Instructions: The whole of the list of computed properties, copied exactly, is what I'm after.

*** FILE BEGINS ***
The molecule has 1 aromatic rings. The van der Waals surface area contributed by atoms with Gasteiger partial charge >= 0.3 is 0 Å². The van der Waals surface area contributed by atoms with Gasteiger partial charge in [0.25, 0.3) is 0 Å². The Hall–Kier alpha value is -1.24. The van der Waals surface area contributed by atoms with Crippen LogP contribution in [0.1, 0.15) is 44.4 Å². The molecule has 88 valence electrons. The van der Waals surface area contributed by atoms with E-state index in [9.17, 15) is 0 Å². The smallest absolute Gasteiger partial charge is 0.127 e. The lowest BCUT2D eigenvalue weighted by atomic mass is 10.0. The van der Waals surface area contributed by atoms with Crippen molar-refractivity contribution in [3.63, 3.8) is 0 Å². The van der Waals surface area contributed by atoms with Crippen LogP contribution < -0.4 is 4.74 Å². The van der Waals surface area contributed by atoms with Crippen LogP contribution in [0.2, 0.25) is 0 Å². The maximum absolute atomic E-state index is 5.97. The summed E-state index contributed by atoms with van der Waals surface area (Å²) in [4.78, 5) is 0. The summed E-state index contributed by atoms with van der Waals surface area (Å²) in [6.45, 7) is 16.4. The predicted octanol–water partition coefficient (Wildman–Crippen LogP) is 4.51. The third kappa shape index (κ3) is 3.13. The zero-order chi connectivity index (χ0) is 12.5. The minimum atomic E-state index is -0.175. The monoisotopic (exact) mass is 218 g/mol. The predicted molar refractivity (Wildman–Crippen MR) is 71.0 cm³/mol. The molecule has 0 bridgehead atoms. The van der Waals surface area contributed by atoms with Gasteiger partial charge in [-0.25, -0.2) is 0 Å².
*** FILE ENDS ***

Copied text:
The molecule has 1 aromatic rings. The van der Waals surface area contributed by atoms with Gasteiger partial charge >= 0.3 is 0 Å². The van der Waals surface area contributed by atoms with Gasteiger partial charge in [0.25, 0.3) is 0 Å². The Hall–Kier alpha value is -1.24. The van der Waals surface area contributed by atoms with Crippen LogP contribution in [0.1, 0.15) is 44.4 Å². The molecule has 88 valence electrons. The van der Waals surface area contributed by atoms with E-state index in [9.17, 15) is 0 Å². The smallest absolute Gasteiger partial charge is 0.127 e. The lowest BCUT2D eigenvalue weighted by atomic mass is 10.0. The van der Waals surface area contributed by atoms with Crippen molar-refractivity contribution in [3.63, 3.8) is 0 Å². The van der Waals surface area contributed by atoms with Crippen LogP contribution < -0.4 is 4.74 Å². The van der Waals surface area contributed by atoms with Crippen LogP contribution in [0.2, 0.25) is 0 Å². The maximum absolute atomic E-state index is 5.97. The summed E-state index contributed by atoms with van der Waals surface area (Å²) in [4.78, 5) is 0. The summed E-state index contributed by atoms with van der Waals surface area (Å²) in [6.45, 7) is 16.4. The predicted octanol–water partition coefficient (Wildman–Crippen LogP) is 4.51. The third kappa shape index (κ3) is 3.13. The zero-order chi connectivity index (χ0) is 12.5. The minimum atomic E-state index is -0.175. The monoisotopic (exact) mass is 218 g/mol. The predicted molar refractivity (Wildman–Crippen MR) is 71.0 cm³/mol. The molecule has 0 bridgehead atoms. The van der Waals surface area contributed by atoms with Gasteiger partial charge in [-0.25, -0.2) is 0 Å².